Richard Burr, appears to have pulled off a political Houdini trick. North Carolina’s senior U.S. Senator didn’t grab one of the scores of presidential pardons that Donald Trump was dispensing like candy yesterday in what appeared to be a kind of “going out of business/two-for-one” sale, but he did hear from federal prosecutors that they’re going to let last year’s troubling stock sales (which took place in and around the onset of the pandemic and a special briefing he received on the matter in his role as a senator) slide.
As the New York Times reported last night:
The Justice Department informed Senator Richard M. Burr, Republican of North Carolina, on Tuesday that it would not pursue insider trading charges against him, quietly ending a monthslong investigation into his dumping of hundreds of thousands of dollars in stock in the turbulent early days of the coronavirus pandemic.
The decision by the department effectively cleared a cloud of legal jeopardy that has loomed over Mr. Burr since the sales were first disclosed in March.
The news has to be a tremendous relief to Burr, who must now feel like he’s received a second lease on life. He’s gone from looking at the ignominy of removal from the Senate, losing his sweet pension and even serving time in prison, to returning to his normal position — that of a relatively inconsequential senator who’s spent more than a quarter-century in Washington to little effect, but who will retire from office when his term ends next year to a comfortable, country club life and, if he still wants it at age 67, a few lucrative years on the corporate lobbying circuit.
Of course, one also hopes it’s possible that Burr’s close call could inspire some more noble emotions and desires. Perhaps, after staring into the abyss for several grim months, Burr will have a Scrooge-like epiphany and realize that there can be more to life in Washington than padding one’s retirement accounts and doing the biding of the one percent.
Maybe, just maybe, Burr’s harrowing brush with the law will inspire him to devote the last two years of his his term to — dare we say it? — doing what’s right.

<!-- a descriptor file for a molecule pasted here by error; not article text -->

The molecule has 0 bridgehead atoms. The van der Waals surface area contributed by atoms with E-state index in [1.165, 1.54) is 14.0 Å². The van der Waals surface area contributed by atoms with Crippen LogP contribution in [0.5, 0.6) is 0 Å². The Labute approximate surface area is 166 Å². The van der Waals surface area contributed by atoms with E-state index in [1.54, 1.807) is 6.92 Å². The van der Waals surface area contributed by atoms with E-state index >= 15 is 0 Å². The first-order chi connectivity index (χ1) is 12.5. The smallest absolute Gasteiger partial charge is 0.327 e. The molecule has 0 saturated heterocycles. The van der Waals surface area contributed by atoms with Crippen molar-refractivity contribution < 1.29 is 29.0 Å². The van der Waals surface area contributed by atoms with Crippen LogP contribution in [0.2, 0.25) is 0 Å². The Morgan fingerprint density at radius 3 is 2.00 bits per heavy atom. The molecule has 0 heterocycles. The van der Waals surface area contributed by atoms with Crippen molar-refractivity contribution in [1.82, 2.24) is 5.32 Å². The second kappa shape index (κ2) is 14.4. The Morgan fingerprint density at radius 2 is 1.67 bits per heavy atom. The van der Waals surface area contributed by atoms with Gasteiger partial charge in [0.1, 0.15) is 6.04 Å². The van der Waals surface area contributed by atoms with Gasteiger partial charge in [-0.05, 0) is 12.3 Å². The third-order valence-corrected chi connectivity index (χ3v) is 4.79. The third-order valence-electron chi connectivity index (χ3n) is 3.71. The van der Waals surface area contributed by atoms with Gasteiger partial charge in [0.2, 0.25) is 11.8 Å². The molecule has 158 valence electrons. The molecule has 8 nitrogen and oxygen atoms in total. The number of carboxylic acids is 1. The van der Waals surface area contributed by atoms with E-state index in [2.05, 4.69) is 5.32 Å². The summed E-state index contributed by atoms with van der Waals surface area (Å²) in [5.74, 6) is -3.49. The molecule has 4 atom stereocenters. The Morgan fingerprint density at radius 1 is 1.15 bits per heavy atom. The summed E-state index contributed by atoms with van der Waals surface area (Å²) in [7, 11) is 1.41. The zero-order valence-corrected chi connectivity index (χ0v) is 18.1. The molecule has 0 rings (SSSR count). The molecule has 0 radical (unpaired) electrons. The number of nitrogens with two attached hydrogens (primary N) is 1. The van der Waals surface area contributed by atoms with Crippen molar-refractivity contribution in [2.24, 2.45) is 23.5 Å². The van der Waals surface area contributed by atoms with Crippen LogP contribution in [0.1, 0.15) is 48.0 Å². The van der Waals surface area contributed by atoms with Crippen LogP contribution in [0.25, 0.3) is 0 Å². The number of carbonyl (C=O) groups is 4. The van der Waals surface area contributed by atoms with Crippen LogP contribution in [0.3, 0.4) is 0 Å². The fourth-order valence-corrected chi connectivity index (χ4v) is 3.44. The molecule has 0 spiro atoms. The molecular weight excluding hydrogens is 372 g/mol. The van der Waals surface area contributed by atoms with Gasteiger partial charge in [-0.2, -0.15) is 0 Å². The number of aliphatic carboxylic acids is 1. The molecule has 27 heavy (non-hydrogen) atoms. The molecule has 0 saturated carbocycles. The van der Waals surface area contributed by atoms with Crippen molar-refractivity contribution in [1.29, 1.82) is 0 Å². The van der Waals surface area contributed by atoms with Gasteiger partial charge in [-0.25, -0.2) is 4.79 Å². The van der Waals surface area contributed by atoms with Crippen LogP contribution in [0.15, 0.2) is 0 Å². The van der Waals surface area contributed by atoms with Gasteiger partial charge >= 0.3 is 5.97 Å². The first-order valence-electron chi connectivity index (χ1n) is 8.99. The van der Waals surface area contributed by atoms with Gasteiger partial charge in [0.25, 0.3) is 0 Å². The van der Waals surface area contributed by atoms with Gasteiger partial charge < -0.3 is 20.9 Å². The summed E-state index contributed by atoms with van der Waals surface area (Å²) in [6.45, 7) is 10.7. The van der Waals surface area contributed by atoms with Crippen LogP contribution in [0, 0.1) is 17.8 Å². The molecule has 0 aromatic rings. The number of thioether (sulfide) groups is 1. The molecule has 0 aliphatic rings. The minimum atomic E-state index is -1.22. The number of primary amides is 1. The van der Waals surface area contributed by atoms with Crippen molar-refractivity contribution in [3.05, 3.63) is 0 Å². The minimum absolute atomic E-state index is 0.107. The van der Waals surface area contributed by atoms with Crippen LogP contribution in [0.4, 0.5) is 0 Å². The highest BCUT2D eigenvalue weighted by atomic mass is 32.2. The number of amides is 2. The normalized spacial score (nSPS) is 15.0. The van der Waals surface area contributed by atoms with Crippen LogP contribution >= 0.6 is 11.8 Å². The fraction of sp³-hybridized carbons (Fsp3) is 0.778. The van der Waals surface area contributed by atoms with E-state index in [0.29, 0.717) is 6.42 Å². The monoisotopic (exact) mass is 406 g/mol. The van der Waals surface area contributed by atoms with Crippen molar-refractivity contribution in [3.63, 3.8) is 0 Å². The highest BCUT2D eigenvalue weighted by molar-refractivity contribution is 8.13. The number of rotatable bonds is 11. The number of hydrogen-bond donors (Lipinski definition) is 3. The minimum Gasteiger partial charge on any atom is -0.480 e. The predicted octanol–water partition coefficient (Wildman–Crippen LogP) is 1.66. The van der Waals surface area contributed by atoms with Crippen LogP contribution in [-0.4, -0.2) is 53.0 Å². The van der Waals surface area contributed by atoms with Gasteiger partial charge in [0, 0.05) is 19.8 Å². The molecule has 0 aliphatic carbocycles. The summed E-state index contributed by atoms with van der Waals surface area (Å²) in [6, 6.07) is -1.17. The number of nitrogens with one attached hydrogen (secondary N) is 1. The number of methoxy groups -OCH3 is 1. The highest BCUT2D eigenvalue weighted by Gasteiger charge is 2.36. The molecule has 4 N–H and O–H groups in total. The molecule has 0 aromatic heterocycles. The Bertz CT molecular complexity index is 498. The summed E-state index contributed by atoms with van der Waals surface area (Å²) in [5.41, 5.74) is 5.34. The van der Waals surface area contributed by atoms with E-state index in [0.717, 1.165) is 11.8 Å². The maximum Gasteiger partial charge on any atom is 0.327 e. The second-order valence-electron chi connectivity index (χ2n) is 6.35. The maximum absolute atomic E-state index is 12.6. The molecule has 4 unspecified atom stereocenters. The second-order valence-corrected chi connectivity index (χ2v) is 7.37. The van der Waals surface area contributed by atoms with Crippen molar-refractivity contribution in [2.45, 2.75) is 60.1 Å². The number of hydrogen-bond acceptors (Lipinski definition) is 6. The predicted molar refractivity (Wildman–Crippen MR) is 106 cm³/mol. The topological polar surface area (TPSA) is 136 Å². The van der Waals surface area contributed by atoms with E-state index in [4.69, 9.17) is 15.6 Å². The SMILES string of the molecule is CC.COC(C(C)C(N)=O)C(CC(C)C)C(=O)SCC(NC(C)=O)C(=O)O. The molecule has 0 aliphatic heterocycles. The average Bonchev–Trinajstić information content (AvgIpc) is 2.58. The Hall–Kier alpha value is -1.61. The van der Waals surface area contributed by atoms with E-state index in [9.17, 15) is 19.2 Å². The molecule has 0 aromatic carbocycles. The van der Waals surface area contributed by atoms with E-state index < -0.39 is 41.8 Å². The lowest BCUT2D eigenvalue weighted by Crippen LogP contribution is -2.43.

Could it be that, having gotten a second chance (and, by virtue of his announced retirement, no longer facing the pressure to placate the far right Trumpists in the GOP base), Burr might just align himself with other relative “moderates” in the GOP — Romney, Murkowski, Sasse, Collins — and help President Biden rescue the country?
Admittedly, it’s a long shot. The easiest thing for Burr at this point would be to fade back into comfortable, come-to-work-late-and-leave-early, backbench obscurity.
But it’s also clear to anyone paying attention that, while he is certainly no progressive, deep down, Burr is also not a fire-breathing Trumpist. Richard Burr has to know that Donald Trump’s presidency has been disaster for the country in innumerable ways and that it’s essential for the nation’s well-being that the new administration succeed in pursuit of its top four agenda items: overcoming the pandemic, rebuilding the economy, healing our nation’s racial divides and attacking the climate emergency.
After all, Burr has children and grandchildren. He has to want to leave them a nation and planet that are healthier than they are right now. And you’d also think he’d want them to remember him as someone who capped a lengthy career in Congress by, when the chips were down, putting true public service ahead of shallow personal and political expediency.
C’mon, Senator: How ’bout it — what have you got to lose?